Because Air Canada and China Southern aren't codeshare partners, the agent could only issue my first boarding pass and couldn't check me in for my China Southern flights. She told me I'd have to check in with the staff at Vancouver Airport. Additionally, since they were treated as separate tickets, thus the LAS-YVR flight was treated as its own segment, so standard baggage fees applied. I had to pay $30 to check my bag, the standard rate for all Rouge flights.
Thanks to interline baggage agreements, though, the ticket agent was able to tag the bag all the way through to Chengdu (CTU) (since China Southern wouldn't be assessing a baggage fee anyway). She urged me to hang onto the bag tag because the China Southern staff in Vancouver would likely need it for their records.
I was departing from Gate D24, so I had to take a train to Concourse D after clearing security.
Signage at the gate indicated priority boarding on the left for Premium Rouge, the airline’s First Class product, as well as Star Alliance elite. This was an international flight, so boarding began a full 45 minutes before the scheduled departure time.
[flight_stats ticket-class="econ" review-stat-section="Cabin and Seat" tpg-rating="16" tpg-rating-max="25" configuration="3" configuration-2="3" width="18" pitch="29" lavs="2" live-tv="0" tailcam="0" headphones="0" comp-alcohol="0" extra-pillows="0" turndown-service="0" /]
The Airbus A319-100 that took me up to Vancouver was nearly 22 years old, originally delivered in November 1997 to mainline Air Canada before being transferred to the Rouge fleet in 2014 and getting a new interior in the process.
On board was Rouge's standard economy product. Each seat had a pitch of 29 inches, so the legroom felt similar to that of a US low-cost carrier. In fact, it was just 1 inch more than Spirit's standard economy product, which holds the distinction of being America's tightest pitch. However, these seats were significantly more padded, complete with adjustable headrests and a solid amount of recline.
The hardshell seatbacks featured a similar design to what you'd find on United and American’s latest cabins without IFE.
The tray table was standard size and fit my 13-inch MacBook Pro without any issue.
The two lavatories for economy passengers were about as standard as they come, but were clean throughout the flight.
[flight_stats ticket-class="econ" review-stat-section="Amenities and IFE" tpg-rating="8" tpg-rating-max="15" live-tv="No" tailcam="No" wifi="1.65" wifi-2="43.7" headphones="No" comp-alcohol="0" extra-pillows="0" turndown-service="0" /]
Something that sets Air Canada Rouge apart from its low-cost competitors is the compelling Wi-Fi options it offers: You can buy a one-hour Browse Pass from CA$8.49 (about $6.50), or a Stream Pass for CA$12.29 ($9.50). The airline claims that the Stream Pass allows you to stream your favorite movies and TV shows just as you would at home -- meaning entertainment services such as Netflix, Hulu and HBO would all be fair game. That is, of course, if you're willing to pay to access your inflight entertainment.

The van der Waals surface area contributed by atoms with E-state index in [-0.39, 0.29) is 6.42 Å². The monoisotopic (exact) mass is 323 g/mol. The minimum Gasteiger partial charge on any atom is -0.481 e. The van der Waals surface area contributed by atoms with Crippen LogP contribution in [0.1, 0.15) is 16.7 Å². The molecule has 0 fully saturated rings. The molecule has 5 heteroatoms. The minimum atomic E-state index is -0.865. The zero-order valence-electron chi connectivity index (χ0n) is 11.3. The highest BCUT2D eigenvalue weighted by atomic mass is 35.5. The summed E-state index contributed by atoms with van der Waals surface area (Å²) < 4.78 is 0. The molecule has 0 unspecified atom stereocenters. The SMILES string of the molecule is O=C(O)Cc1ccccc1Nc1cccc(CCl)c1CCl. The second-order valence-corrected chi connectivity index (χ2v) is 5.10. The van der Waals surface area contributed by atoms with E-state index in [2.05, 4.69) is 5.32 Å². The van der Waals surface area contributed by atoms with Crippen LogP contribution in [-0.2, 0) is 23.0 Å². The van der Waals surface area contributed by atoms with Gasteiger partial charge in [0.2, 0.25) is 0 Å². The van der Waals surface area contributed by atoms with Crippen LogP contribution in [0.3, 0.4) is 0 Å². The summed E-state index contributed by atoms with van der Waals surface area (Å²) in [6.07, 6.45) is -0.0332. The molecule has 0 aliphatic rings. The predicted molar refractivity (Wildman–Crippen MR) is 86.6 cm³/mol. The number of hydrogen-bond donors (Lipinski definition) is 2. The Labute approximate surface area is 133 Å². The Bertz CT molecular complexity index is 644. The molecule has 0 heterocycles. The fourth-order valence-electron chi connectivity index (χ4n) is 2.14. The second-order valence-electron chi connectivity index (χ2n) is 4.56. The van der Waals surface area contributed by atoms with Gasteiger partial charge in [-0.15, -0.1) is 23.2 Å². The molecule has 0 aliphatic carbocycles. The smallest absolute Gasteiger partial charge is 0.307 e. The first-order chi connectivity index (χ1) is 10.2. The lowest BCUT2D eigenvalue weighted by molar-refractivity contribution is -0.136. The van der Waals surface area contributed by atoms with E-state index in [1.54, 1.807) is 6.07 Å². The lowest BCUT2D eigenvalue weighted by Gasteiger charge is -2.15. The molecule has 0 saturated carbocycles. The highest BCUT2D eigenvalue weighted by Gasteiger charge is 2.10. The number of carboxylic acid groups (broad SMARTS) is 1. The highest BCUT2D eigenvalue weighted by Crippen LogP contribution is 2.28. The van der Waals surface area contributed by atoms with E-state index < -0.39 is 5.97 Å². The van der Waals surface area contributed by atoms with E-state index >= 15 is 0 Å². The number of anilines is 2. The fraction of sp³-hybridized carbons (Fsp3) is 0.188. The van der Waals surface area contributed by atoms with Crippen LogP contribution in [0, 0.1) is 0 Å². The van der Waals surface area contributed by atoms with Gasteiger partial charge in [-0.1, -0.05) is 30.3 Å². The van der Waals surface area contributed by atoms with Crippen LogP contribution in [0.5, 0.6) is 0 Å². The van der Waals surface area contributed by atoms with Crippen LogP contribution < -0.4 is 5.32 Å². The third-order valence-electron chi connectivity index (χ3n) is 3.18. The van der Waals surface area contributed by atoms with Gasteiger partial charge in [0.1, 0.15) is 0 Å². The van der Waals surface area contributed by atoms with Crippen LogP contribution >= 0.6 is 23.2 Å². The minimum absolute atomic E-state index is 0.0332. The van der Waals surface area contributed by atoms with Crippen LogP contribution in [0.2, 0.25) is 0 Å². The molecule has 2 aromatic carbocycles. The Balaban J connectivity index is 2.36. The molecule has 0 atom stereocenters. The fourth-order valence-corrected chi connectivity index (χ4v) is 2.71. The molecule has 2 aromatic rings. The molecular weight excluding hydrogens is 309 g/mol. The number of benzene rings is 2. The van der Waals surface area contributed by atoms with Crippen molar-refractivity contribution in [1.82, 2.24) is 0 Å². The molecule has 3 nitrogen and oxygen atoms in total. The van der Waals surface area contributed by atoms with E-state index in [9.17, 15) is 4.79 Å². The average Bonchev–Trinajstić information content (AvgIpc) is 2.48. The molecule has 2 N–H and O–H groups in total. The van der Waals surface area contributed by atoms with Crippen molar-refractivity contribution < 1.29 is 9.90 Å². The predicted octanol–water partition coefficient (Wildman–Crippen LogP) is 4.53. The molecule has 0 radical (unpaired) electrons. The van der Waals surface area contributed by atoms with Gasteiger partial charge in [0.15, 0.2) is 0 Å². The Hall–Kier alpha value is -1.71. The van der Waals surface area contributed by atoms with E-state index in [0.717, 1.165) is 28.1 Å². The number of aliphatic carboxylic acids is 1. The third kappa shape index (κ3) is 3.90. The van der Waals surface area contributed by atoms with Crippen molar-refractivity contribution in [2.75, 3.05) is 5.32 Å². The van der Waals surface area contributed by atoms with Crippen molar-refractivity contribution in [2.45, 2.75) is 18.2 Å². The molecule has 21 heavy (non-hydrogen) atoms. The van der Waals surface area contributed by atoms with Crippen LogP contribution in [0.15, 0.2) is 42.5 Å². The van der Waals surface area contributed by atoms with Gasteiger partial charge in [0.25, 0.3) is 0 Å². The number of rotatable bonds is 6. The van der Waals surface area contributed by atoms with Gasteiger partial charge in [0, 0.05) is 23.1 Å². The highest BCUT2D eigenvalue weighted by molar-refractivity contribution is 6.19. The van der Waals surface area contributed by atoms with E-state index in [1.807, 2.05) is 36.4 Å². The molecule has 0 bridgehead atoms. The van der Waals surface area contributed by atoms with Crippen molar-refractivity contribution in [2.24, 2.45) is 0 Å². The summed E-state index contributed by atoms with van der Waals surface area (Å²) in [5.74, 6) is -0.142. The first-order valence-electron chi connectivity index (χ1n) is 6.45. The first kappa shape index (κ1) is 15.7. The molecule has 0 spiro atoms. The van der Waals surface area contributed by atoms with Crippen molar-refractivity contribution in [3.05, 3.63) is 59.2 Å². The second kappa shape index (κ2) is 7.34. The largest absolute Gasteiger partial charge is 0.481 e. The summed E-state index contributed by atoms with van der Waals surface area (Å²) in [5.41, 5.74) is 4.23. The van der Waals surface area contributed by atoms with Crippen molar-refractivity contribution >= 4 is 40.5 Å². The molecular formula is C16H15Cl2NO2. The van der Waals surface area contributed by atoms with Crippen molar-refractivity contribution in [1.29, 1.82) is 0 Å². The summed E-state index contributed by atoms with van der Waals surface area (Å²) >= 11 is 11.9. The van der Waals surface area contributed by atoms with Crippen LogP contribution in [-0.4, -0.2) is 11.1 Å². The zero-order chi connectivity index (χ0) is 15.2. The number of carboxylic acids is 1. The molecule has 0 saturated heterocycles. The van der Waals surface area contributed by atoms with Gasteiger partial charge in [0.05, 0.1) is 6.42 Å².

I purchased the browsing pass, and the connection speeds were great for inflight internet. I was able to send messages, emails and even use data-heavy media such as Instagram.
[flight_stats ticket-class="econ" review-stat-section="Food and Beverage" tpg-rating="17" tpg-rating-max="25" live-tv="0" tailcam="0" headphones="0" meals-purchase="Yes" comp-alcohol="No" extra-pillows="0" turndown-service="0" /]
While all standard beverages (water, juices, sodas, tea and coffee) are offered free of charge, the airline has an extensive buy-on-board menu featuring anything from light snacks and refreshments to full meals on select flights longer than two hours.
Hungry for a sweet breakfast item, I purchased a small chocolate croissant for CA$3 ($2.25). It was a great snack for the three-hour flight.
[flight_stats ticket-class="econ" review-stat-section="Service" tpg-rating="23" tpg-rating-max="25" live-tv="0" tailcam="0" headphones="0" comp-alcohol="0" extra-pillows="0" turndown-service="0" blurb="For an economy flight, the service was top-notch." /]
This flight was staffed by a great crew of flight attendants. They were all fully bilingual, making announcements first in French then English (the airline's headquarters is in Montreal, Quebec, so this makes sense). Everyone I interacted with was energetic -- even at the early hour -- and was dedicated to performing his or her duties with a smile and providing good service for the passengers.
Air Canada Rouge offers a solid economy product for those traveling between the United States and Canada. The cabin is one notch above the traditional low-cost carriers, and the complimentary drink service and buy-on-board menu resembles a legacy carrier, though the comfort level overall isn't quite up to par.
Considering how expensive my flight was, I wouldn't go out of my way to fly this airline for a similar or higher price than any other carrier unless it was totally necessary (like it was in this case). However, if an Air Canada Rouge fare offers a significant savings, I would choose this carrier over another LCC or legacy carrier in a heartbeat.